Planting a seed: SCHS holds ribbon cutting for Instructional Garden
Published 3:21 pm Wednesday, June 1, 2022
By MEG HERNDON | Staff Writer
COLUMBIANA – A new garden at Shelby County High School is producing more than just herbs, it’s also nurturing important skills and providing monetary support to the school.
On Friday, May 20 a welcoming presentation and ribbon cutting were held for Shelby County High School’s Instructional Garden. The presentation and ceremony was followed by a tour and herb harvesting.
The garden got its roots at SCHS in 2014 when teacher Marisol Lilly wanted to buy socks for her students but couldn’t use the school’s Walmart card because it was a public fund.
She then came to the conclusion that she needed non-public funds somehow, so she called Jennifer Moon at Vincent Middle High School, who told her about the HOPE Project and suggested she start it at SCHS.
The HOPE Project, which stands for Herbs Offering Personal Enrichment, started more than 10 years ago when Cindy Vinson, a Vincent Middle High School special needs job coach, was looking for business partners that would give her students a job during their senior year.
Through that hunt, a partnership was born with Taziki’s Mediterranean Café and its founder, Keith Richards. The HOPE Garden allows for schools to create curriculum that revolves around growing herbs that they can sell to local restaurants.
“That changed everything for me,” Lilly said. “She (Moon) didn’t have to share her idea. She gave me a seed that had already been given to her and shared it.”
The garden at SCHS originally started small, across the street from its present location. They used a trashcan for herbs and had few tools.
“But we didn’t complain,” Lilly said. “We knew we had to start somewhere, and people had to believe in the goal.”
Now in 2022, the garden has transformed from a small idea into a staple feature at the school.
“My very first time driving by the school, (the garden) is the first thing I noticed,” SCHS Principal Kyle Dudley said. “I said, ‘Wow, that is one of a kind.’ This is something that’s really special.”
The Instructional Garden is a collaboration between SCHS’s Future Farmers of America organization and the Working Wildcats. Working in the garden allows them to be hands on in learning, something that teachers and students find important.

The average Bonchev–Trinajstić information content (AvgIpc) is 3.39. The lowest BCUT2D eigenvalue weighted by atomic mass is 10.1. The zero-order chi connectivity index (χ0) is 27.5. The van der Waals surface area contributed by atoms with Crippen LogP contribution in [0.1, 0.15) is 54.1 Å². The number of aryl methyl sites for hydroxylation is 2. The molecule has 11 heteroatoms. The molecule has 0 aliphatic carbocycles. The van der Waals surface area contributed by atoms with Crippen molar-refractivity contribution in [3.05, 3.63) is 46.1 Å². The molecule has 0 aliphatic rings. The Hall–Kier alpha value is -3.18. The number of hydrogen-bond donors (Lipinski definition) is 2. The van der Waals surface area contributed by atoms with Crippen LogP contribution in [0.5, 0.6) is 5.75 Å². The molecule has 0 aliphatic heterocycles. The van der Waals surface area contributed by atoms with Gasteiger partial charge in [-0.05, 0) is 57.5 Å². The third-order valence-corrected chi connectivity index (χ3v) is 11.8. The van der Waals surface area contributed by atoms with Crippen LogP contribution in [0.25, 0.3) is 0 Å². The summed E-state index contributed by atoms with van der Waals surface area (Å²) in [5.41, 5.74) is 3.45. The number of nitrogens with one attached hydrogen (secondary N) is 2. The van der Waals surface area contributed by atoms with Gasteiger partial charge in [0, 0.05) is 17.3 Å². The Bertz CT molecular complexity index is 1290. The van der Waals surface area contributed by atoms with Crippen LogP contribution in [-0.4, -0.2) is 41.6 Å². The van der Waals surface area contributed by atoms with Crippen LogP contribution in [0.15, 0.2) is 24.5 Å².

“What these kids are learning are life lessons,” said Dustin Cleckler, an AgriScience teacher at SCHS. “It’s deeper than what’s in the classroom. They’re getting experience they may not ever get.”
Cleckler said the program allows students to build on concepts they’re attempting to learn in class. Actually seeing the concepts in practice in a tangible setting makes them ask questions that they might not have had outside of a four-wall classroom.
FFA Student President Ava Vansant thanked everyone for the donations that helped make the garden into what it is today for students to have these one-of-a-kind experiences.
“To have everything possible that we’ve built in the HOPE Garden with our agriculture classes, we got to be one-on-one with peers, helping build,” Vansant said. “We built everything out there in that garden ourselves.”
The school raised $30,000 to build the garden. Students and teachers played a large part in building the on-campus site.
Richards was also present at the ceremony and said that it is thanks to the hard-working teachers that his small idea has become something larger than he had ever dreamed of.
“It has, no pun intended, blossomed past our imagination,” Richards said. “These guys have made a difference, not only in my life, but also the kids. This is one of those longevity things. I don’t like the word finale because that sounds like it’s an end; this is a beginning.”
He said things of this nature can only happen with strong leadership and passion.
“So thanks for allowing mine and Cindy’s little idea to blossom and flourish,” Richards said.